The FEV1/FVC ratio also showed a reduction at 10 min after immersion, in all subjects and in all three protocols. In accordance with the reductions in FVC and FEV1, the reduction in the FEV1/FVC ratio persisted at 10 min after the application of the control and CPAP5 protocols, as well as being reversed after the application of the CPAP10 protocol (Figure 3). The PEFR and FEF25-75% values were also decreased at 10 min after immersion in water. At 10 min after the end of the CPAP5 and CPAP10 protocols, the PEFR values were normalized, although neither protocol was able to normalize the FEF25-75% values (Table 2).







In the cardiorespiratory evaluation, a reduction in HR was observed at 10 min after immersion in water, and that reduction persisted at all of the evaluation time points, for all of the protocols. However, no changes were observed for SpO2, which remained at basal values after immersion and at all other evaluation time points, for all of the protocols (Table 2).

DISCUSSION

In the present study, we demonstrated that the application of CPAP at 10 cmH2O can restore the restrictive pattern of lung function induced by immersion in water in healthy individuals, maintaining pulmonary volumes and capacities at normal levels for a longer period when compared with CPAP at 5 cmH2O. To our knowledge, this is the first study suggesting that, in situations in which a hemodynamic change that causes a restrictive pattern of lung function persists, the application of higher positive pressures is an effective means of maintaining improvements in the pulmonary profile.

Hemodynamic changes during immersion in water occur in part by hemodilution due to the transfer of fluid-from the interstitial spaces to the intravascular spaces-within the lower limbs.(5,21) In the respiratory system, those changes promote reductions in pulmonary volumes and capacities, characteristic of a restrictive pattern.(22)

In clinical practice, pulmonary complications due to cardiovascular changes lead to a restrictive pulmonary pattern, mainly due to the increase in intrathoracic blood volume. In patients with heart disease, pulmonary congestion, which is characterized by elevated pulmonary and systemic venous pressures, is usually related to ventricular dysfunction and a reduction in cardiac output.(23,24) Left untreated, pulmonary congestion can progress to pulmonary edema, which constitutes a medical emergency.(23-25)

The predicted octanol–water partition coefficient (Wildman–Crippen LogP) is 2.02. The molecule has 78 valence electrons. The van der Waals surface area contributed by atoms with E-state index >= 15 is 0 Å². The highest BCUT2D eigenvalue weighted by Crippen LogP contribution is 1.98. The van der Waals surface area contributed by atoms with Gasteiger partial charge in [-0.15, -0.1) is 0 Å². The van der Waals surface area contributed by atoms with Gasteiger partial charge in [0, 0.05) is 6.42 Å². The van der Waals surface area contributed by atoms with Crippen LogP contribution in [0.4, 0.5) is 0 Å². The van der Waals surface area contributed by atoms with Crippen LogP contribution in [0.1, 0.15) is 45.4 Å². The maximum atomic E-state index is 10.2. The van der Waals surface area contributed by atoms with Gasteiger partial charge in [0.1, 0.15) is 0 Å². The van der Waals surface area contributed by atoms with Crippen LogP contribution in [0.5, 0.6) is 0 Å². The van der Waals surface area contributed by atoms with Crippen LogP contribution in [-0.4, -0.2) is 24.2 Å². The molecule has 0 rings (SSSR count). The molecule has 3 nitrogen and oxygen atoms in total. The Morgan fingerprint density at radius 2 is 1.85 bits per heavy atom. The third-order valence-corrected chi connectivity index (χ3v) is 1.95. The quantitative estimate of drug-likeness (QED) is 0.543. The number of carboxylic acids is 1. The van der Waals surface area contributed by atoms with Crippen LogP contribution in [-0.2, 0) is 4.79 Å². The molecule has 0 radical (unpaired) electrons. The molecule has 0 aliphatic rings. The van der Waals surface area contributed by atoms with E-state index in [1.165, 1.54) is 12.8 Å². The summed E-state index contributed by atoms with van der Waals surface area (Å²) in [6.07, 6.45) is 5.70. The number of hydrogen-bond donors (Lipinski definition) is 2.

The model of a restrictive pattern of lung function used in the present study, as previously described by Vepo et al.,(9) uses immersion in water to promote increased central blood volume in healthy subjects and, consequently, hemodynamic changes similar to those developed in patients with pulmonary congestion. Thus, this model allows the analysis and clarification of the effects of CPAP exclusively on changes in lung volumes and capacities promoted by isolated hemodynamic factors, avoiding the risk that associated diseases will influence the findings.

After applying CPAP to subjects immersed in water, we found that only the use of a CPAP level of 10 cmH2O provided sustained improvements in lung volumes and capacities. This suggests that when the hemodynamic changes that contribute to congestive pulmonary disease are not controlled, higher positive pressures are required in order to maintain improvements in lung function. Likewise, Vepo et al.(9) observed no improvements in lung volumes and capacities when respiratory exercises and incentive spirometry were applied in subjects immersed in water, suggesting that these techniques do not provide the expected benefits when the primary hemodynamic change is not controlled or reversed.

Although pharmacotherapy, with diuretics and vasodilators, is an essential tool in combating fluid retention and relieving the respiratory symptoms of pulmonary congestion,(24,26,27) the use of pharmacotherapy in combination with positive pressure has become increasingly more widespread as a means of normalizing the hemodynamic status of patients with pulmonary congestion and of preventing its recurrence. Therefore, CPAP is a mode of ventilation applied in a wide spectrum of clinical situations(28) and is often indicated for patients in critical condition, such as those with acute cardiogenic pulmonary edema (ACPE). In such cases, the Brazilian Guidelines on Mechanical Ventilation(28) recommend the use of CPAP at 5-10 cmH2O, which justifies the choice of pressures employed in the present study.